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May 13, 2005
Burke Museum to Open New Gallery Space with Two Art Exhibits
Arctic National Wildlife Refuge:
Seasons of Life and Land
Life Abounds: Arctic Native Wildlife Art
June 25 ‚Äì Dec. 31, 2005
SeattleDescribed by art critics as stunningly beautiful and otherworldly, the collection of large format color photography by Subhankar Banerjee will mark the reopening of the Burke Museums newly expanded gallery space. The reopening will feature the first complete Northwest display of Banerjees Arctic National Wildlife Refuge: Seasons of Life and Land.
The photographic exhibit is complemented by an equally compelling collection of art entitled Life Abounds: Arctic Native Wildlife Artan exhibit featuring traditional and contemporary wildlife art from the Burke Museums renowned Native American art collection andthe private collection of John and Joyce Price. The art depicts arctic animals from the perspective of the Native people who have known, lived with, and depended upon these animals for thousands of years. This display will be on view through Sept. 5, 2005.
Included in the exhibit are traditional masks and fetishes; carvings in ivory, stone, wood, and bone; and colorful contemporary prints. Exhibited together for the first time are three versions of the well-known print The Enchanted Owl, by master artist Kenojuak Ashevak, Inuit. These prints illustrate the innovations that have characterized Inuit graphic art. Accompanying text throughout the exhibit addresses the ancient and enduring relationships between people and the animals.
The photography exhibit contains forty-nine images by Banerjee that emphasize the subtly of the region and do not romanticize the landscape. In his own words the artist states, Employing simple compositions, the subdued light of cloudy days, and a meditative process of observation, I wanted to portray the duality of grandness and simplicity. My study is a representation of fragility and vulnerability of grand landscapes.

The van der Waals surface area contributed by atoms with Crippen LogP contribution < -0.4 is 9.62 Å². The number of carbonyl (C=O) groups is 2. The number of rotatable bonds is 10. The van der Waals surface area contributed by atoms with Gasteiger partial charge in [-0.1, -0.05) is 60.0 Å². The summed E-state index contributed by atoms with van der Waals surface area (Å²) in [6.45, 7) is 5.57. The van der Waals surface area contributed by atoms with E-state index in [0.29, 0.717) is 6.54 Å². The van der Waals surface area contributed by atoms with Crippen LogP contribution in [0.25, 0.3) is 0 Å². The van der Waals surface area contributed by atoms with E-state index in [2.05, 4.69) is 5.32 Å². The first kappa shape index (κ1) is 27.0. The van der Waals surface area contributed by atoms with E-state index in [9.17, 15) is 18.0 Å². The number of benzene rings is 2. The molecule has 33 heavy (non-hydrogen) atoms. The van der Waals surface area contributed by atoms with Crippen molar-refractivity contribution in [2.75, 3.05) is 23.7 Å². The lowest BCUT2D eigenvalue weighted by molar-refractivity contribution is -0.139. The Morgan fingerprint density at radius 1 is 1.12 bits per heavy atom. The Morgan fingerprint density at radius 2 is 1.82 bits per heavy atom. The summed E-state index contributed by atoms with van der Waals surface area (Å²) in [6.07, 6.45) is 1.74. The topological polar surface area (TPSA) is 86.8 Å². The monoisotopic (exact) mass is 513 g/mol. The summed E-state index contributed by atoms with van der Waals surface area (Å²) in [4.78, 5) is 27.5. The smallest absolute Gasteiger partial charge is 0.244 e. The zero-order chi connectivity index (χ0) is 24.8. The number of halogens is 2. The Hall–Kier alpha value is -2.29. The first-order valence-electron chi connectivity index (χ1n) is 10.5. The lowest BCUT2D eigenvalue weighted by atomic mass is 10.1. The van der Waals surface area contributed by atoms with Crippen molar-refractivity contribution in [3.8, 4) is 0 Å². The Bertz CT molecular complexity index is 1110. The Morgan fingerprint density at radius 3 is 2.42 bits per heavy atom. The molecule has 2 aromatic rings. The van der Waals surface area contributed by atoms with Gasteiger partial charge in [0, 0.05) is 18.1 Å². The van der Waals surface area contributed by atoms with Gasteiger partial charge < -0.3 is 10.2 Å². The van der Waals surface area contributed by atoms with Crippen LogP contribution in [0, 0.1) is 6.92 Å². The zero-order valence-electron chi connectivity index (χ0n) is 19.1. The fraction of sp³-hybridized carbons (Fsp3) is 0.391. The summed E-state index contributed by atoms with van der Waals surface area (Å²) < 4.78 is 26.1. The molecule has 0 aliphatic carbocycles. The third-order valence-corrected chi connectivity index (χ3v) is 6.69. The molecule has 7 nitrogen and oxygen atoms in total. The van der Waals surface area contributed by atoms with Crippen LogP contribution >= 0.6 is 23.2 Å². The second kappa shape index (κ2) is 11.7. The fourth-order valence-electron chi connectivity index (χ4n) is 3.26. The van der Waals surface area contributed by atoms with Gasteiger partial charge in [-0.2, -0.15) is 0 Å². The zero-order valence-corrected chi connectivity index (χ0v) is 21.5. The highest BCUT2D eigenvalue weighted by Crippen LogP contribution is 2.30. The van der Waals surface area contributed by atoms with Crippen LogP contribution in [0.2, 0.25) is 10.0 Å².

The New York Times senior art critic Roberta Smith commented that Banerjees large-format color images seem less controversial than stunningly beautiful. Ingrid Sischy, editor-in-chief of Interview and former photography critic of the New Yorker wrote, Banerjees landscapes seem epic. New York-based art critic Hilarie M. Sheets wrote in ARTnews that Banerjees photographs are evocative of paintings by Antoni Tapies, a major expressionist painter of the twentieth century. And a review in Fotophile called the images, Otherworldy vistas of vast swaths of river, tundra, mountains, and alpine meadows appearing unspoiled by any evidence of humanity...
For two years beginning in March 2001, Banerjee traveled some 4,000 miles on foot, raft, kayak, snowmobile, and bush planes, visually recording this extraordinary area. He survived blizzards with negative-40 degree temperatures to photograph and document the yearly cycles of the arctic animals, plants, birds, water, and indigenous peoplesthe Inupiat Eskimos and Gwichin Athabascan Indians of this remote land. Banerjees interpretation of this wilderness focuses on the mutually dependent relationships between the areas land, animals, water, and Native people.
Born in Berhampore, a town near Calcutta, India in 1967, Banerjee received his bachelors degree in engineering in 1989 before moving to the United States. He holds masters degrees in physics and computer sciences from New Mexico State University in Las Cruces. He worked as a scientist for six years before switching careers to become an artist. Today, he makes his home in Seattle and New York City.
Arctic National Wildlife Refuge: Seasons of Life and Land is a photographic exhibit by Subhankar Banerjee, designed and produced by the California Academy of Sciences, San Francisco, California. The exhibit is sponsored by The Boeing Company, Hugh and Jane Ferguson Foundation, The Lucky Seven Foundation, and Microsoft Corporation, with additional support from numerous organizations and community partners.
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